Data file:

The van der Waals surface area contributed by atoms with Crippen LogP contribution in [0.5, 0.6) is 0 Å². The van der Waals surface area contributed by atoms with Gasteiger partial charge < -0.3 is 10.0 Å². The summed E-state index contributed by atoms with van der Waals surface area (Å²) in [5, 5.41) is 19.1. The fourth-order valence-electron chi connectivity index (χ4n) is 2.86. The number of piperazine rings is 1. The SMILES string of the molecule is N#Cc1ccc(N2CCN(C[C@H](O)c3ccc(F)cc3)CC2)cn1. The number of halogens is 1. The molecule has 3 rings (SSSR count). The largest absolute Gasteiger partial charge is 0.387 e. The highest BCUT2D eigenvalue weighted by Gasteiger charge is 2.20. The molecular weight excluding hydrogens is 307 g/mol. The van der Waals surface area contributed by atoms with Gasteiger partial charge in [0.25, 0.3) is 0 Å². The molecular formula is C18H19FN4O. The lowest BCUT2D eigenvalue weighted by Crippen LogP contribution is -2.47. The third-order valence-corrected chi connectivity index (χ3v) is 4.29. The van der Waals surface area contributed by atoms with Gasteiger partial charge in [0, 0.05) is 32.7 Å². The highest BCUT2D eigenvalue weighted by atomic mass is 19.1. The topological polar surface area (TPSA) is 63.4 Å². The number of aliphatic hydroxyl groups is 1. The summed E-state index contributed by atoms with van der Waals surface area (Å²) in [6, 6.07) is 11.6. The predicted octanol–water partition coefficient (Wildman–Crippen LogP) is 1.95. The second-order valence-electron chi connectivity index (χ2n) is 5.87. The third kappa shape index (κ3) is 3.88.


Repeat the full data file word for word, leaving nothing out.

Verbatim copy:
The van der Waals surface area contributed by atoms with Crippen LogP contribution in [0.5, 0.6) is 0 Å². The van der Waals surface area contributed by atoms with Gasteiger partial charge < -0.3 is 10.0 Å². The summed E-state index contributed by atoms with van der Waals surface area (Å²) in [5, 5.41) is 19.1. The fourth-order valence-electron chi connectivity index (χ4n) is 2.86. The number of piperazine rings is 1. The SMILES string of the molecule is N#Cc1ccc(N2CCN(C[C@H](O)c3ccc(F)cc3)CC2)cn1. The number of halogens is 1. The molecule has 3 rings (SSSR count). The largest absolute Gasteiger partial charge is 0.387 e. The highest BCUT2D eigenvalue weighted by Gasteiger charge is 2.20. The molecular weight excluding hydrogens is 307 g/mol. The van der Waals surface area contributed by atoms with Gasteiger partial charge in [0.25, 0.3) is 0 Å². The molecular formula is C18H19FN4O. The lowest BCUT2D eigenvalue weighted by Crippen LogP contribution is -2.47. The third-order valence-corrected chi connectivity index (χ3v) is 4.29. The van der Waals surface area contributed by atoms with Gasteiger partial charge in [0, 0.05) is 32.7 Å². The highest BCUT2D eigenvalue weighted by atomic mass is 19.1. The topological polar surface area (TPSA) is 63.4 Å². The number of aliphatic hydroxyl groups is 1. The summed E-state index contributed by atoms with van der Waals surface area (Å²) in [6, 6.07) is 11.6. The predicted octanol–water partition coefficient (Wildman–Crippen LogP) is 1.95. The second-order valence-electron chi connectivity index (χ2n) is 5.87. The third kappa shape index (κ3) is 3.88.